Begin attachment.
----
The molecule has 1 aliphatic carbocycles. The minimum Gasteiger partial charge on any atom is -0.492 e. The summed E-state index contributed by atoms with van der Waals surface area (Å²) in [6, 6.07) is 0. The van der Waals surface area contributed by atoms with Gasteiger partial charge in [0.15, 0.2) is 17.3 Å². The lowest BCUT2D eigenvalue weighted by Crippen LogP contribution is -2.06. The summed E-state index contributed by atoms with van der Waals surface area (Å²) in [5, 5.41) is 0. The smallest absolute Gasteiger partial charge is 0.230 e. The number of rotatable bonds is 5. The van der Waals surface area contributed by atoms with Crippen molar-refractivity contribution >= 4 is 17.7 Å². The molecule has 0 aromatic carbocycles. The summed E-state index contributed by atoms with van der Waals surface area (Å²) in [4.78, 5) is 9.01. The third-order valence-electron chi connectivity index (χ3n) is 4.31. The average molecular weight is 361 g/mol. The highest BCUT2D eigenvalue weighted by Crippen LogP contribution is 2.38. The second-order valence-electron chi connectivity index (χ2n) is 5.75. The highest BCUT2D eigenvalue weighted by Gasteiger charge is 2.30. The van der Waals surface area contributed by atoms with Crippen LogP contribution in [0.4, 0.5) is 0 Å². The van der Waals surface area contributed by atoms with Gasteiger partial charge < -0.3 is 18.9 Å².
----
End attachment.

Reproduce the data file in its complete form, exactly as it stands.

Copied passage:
The molecule has 1 aliphatic carbocycles. The minimum Gasteiger partial charge on any atom is -0.492 e. The summed E-state index contributed by atoms with van der Waals surface area (Å²) in [6, 6.07) is 0. The van der Waals surface area contributed by atoms with Gasteiger partial charge in [0.15, 0.2) is 17.3 Å². The lowest BCUT2D eigenvalue weighted by Crippen LogP contribution is -2.06. The summed E-state index contributed by atoms with van der Waals surface area (Å²) in [5, 5.41) is 0. The smallest absolute Gasteiger partial charge is 0.230 e. The number of rotatable bonds is 5. The van der Waals surface area contributed by atoms with Crippen molar-refractivity contribution >= 4 is 17.7 Å². The molecule has 0 aromatic carbocycles. The summed E-state index contributed by atoms with van der Waals surface area (Å²) in [4.78, 5) is 9.01. The third-order valence-electron chi connectivity index (χ3n) is 4.31. The average molecular weight is 361 g/mol. The highest BCUT2D eigenvalue weighted by Crippen LogP contribution is 2.38. The second-order valence-electron chi connectivity index (χ2n) is 5.75. The highest BCUT2D eigenvalue weighted by Gasteiger charge is 2.30. The van der Waals surface area contributed by atoms with Crippen LogP contribution in [0.4, 0.5) is 0 Å². The van der Waals surface area contributed by atoms with Gasteiger partial charge < -0.3 is 18.9 Å².